For those of us in the Northern Hemisphere, Spring Equinox is a little more than three weeks away. Many of us partake of time-honored rituals this time of year that have to do with purging and purifying our homes, from thorough physical scrubbing and scouring of our living spaces to donating old clothes and housewares that no longer meet our needs. As we discard the old and unwanted, we open our heads, hearts, and homes to receiving the new, as it should be.
As invigorating as a good housecleaning can feel once you’ve finished, I don’t believe in resting on your laurels. Better to follow up work done on the material plane with a thorough spiritual cleansing of your home, which should occur during the day and not at night (morning is ideal, but anytime after the sun has risen). I have a recipe my Oluwo (Godfather) in Ifá recently shared with me in person and which I have permission, in turn, to share with the aleyo (non-initiate) community. Continue reading
For the second day of the Novena to La Santa Muerte, which should be a Wednesday, study how the white three-day candle you lit the previous day is burning. Is the glass clear or smoky at its top edges? That can indicate Divine favor or the withholding of it (or challenges to the manifestation of your prayers). How is the flame behaving? If it’s active, flickering and making little crackling sounds, La Santísima is busy at work on your behalf. A slow but steady burn is fine too.
Dump out the stale water in Her clear glass from the previous day and offer fresh water, same thing with the tequila. If the bolilo bread roll has hardened overnight, swap it out with a fresh one. (Never throw bread in the garbage; I always crumble mine up and feed it to birds.) Cookies and candies from the previous day are still good to retain on the altar, as are the flowers (tip: chrysanthemums are traditional flowers for the dead in Mexican culture and they’re hardy and long-lasting, thus they’re ideal to offer to La Santa Muerte).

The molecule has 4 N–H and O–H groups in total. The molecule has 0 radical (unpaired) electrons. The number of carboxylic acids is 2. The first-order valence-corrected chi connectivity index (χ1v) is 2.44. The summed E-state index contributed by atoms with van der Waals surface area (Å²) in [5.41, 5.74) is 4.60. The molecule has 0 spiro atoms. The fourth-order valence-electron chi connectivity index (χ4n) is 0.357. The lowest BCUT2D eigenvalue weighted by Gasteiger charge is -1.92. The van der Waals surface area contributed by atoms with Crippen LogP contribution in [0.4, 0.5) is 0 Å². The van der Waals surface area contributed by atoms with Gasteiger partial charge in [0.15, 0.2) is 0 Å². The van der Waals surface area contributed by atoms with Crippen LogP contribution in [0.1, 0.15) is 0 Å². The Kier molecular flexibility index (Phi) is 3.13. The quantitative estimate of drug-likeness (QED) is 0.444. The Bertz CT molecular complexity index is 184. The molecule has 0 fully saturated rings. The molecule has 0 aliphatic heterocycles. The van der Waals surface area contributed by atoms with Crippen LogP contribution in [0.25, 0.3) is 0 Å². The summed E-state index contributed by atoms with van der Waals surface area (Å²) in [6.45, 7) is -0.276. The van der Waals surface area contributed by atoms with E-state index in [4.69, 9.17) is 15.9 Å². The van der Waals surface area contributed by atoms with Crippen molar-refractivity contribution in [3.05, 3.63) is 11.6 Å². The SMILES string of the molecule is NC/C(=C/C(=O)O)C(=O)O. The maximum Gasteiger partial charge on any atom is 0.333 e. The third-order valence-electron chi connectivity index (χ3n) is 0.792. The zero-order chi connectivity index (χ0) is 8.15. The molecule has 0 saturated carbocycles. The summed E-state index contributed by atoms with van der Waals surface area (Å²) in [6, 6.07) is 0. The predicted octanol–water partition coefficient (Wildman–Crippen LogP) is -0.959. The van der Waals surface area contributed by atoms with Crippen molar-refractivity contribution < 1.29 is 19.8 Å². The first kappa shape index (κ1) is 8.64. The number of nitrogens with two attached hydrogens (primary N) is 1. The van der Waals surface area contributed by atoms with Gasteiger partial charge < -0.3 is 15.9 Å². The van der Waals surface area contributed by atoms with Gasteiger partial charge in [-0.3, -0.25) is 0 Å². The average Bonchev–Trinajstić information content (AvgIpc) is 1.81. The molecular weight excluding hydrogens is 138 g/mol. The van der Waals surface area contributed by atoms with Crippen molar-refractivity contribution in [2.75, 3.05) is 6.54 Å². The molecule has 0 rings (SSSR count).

The second day of the Novena introduces a prayer that is illustrative of the “command and control” magic that is a staple of La Santa Muerte’s cultus. If someone has wronged you, or if a lover’s commitment to you seems dubious, feel free to add three drops of either Holy Death oil, Adam & Eve oil, or Do As I Say oil to recalibrate any imbalance. Petitions to redress injustice are best addressed to La Santa Muerte Verde (the green-robed La Santísima).
The Date of Mitrovdan (November 8) and Serbian Lore Regarding the First Day of Winter and the “Master of Wolves”
“Know your history, know yourself. No history? Then you have no self to speak of.” –What my mother Milanka said to me over her coffee this morning as she and my dad began to regale me with Mitrovdan anecdotes
The ancient Serbs, like the ancient Celts, used to recognize two seasons: summer and winter, which, after Christianization, were marked by the fixed dates of the Feasts of Saint George (May 6) and Saint Demetrios (November 8), respectively. As a modern Pagan, it’s easy for me to see the parallels with the Great Sabbats of Beltane and Samhain in Celtic tradition, for those Days of Power did herald the beginnings of summer and winter. The parallel between the Feast of St. Demetrios–known as Mitrovdan in Serbian–and the Celtic Samhain is delineated even more clearly when one considers that in the Old Julian Calendar, Mitrovdan was commemorated on October 26. Continue reading